I Spent A Night Waltzing With Prodigies

Samson Zhang
4 min readApr 21, 2016

Playing on an average electric keyboard is like trying to see through thick fog on a rainy day. Nothing feels right and you can’t see ten feet in front of you. Playing an upright piano is like racing in an old sedan. It’ll get you from point A to point B no problem, but your performance is definitely limited. Playing a good grand piano is like going to Central Park on a sunny day, with huge lawns under the sky to dance around in and a backdrop of sky scraping glass and metal structures on all sides.

How would a pianist who has been playing on an upright all his life describe a 9 foot concert grand piano? It’s like living in a city next to a waterfall, up on a five-thousand-feet-high mountain, with views for miles and miles and miles under a perfectly clear and sunny and blue sky. Everything — every surface, every sight, every sound, every smell — sparkles and gleams of pure beauty.

Every note carries through the air with impossible clarity and fluidity, flowing from one heart through the hall right into another.

Well, it was anything but monotone, but otherwise I thought this captures it well. Art by artbytheo.deviantart.com

But this story isn’t just about majestic concert grand pianos. I have much to say about grand pianos — in fact I cut out a whole page of writing where you’re now reading this sentence — but this story is about prodigies.

Yesterday, I spent a night waltzing with prodigies.

That’s generally a word I really don’t like. Things such as being able to play piano beautifully doesn’t come from talent, it comes from practice and drilling and getting a good education in music. I grew up around music. I idolized pianists like Lang Lang and Li Yundi, and that and not the fact that I’m Asian or a prodigy is where my love for piano and music comes from. Hard practicing and having amazing teachers for more than half a decade, not just natural talent, is why I can pick up a Mozart Sonata and play it.

At Carnegie Hall, I met an actual prodigy. A guy named Cobie Buckmire, just 7 years old, masterfully playing what just a year ago I might have struggled through. Did he practice hard, long hours to get to where he was, the first prize winner of the Rondo Festival? Of course he did. But he had only been playing for three years; I’ve been playing more years than he’d been alive, but he was easily at my level.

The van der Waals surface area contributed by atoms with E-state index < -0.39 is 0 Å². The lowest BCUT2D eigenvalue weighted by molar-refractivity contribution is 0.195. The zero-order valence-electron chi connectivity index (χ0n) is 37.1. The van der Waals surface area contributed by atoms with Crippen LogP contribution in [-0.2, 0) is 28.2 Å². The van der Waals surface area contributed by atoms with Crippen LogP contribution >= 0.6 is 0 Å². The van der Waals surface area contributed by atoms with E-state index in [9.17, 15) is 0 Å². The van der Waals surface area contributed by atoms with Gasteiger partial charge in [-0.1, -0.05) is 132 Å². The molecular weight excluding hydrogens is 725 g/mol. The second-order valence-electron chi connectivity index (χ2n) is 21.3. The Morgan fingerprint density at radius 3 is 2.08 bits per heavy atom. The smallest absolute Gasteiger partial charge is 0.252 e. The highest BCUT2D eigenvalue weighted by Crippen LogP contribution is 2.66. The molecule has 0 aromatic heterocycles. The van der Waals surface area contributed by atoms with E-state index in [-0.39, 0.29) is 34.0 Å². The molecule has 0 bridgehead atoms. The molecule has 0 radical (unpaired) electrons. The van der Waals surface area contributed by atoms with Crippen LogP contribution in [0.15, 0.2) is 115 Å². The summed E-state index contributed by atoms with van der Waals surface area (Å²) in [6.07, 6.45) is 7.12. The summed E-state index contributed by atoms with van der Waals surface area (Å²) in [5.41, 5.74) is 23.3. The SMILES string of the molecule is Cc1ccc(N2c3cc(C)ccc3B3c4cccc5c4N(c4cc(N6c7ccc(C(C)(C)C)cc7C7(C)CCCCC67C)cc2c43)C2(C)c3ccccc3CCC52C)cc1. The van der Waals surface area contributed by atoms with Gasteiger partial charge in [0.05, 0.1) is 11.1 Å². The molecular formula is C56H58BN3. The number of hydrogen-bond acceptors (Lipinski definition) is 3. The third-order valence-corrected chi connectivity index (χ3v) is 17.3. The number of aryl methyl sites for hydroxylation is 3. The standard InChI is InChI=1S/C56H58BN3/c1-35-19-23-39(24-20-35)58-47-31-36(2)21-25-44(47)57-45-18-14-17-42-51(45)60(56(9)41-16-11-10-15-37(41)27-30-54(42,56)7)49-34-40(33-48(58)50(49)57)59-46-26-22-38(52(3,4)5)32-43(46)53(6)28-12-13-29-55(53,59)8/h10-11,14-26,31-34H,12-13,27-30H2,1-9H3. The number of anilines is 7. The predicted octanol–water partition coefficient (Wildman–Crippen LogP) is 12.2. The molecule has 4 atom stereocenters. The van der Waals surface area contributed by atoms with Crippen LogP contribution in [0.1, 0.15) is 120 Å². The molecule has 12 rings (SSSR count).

Who knows what magic, what talent, what influence he had in his lifetime that got him here; but soon, as he gets older, the magic will fade away. A 13 year old who can play something incredibly difficult is far less impressive than a 7 year old who can play something moderately difficult; the Carnegie Hall performance is Cobie’s second performance in his career, what I’m sure will be an amazing one as a pianist and a musician.

But off the stage, he was just your average immature 7-year-old.

He wasn’t obsessed with piano; backstage, while he did spend upwards of half an hour flipping through his volume of 19 Mozart Sonatas, pointing out his favorite pieces and passages, after he played he seemed more interested in drawing and folding paper airplanes than anyone that was on stage or talking to him.

And there were many other prodigies I met that night — violinists, cellists, and other young pianists, even one who was performing in his first ever recital (at Carnegie Hall!!!!!), understandably running around backstage screaming to everyone who would turn their head at him: “Are you nervous? Are you nervous?! I’m so nervous!!! This is my first concert!!!!”

But once freed from the stress of knowing they were to perform on the stage of Carnegie Hall in five minutes, they were just kids, wanting to run around and talk with their new friends.

So what’d I learn? You shouldn’t judge someone by how prodigious they are. It doesn’t nearly define who they are. It’s just a part of their lives, just like any other part. And if you’re not a prodigy, don’t be discouraged. It’s a relatively meaningless term; a prodigy is a prodigy one day, and just another teenager or adult the next. Maybe you’ll never be a prodigy, but you can still be experienced and skilled at what you want to do.

Keep being trying hard and working at your dreams, and you’ll have plenty to be proud of.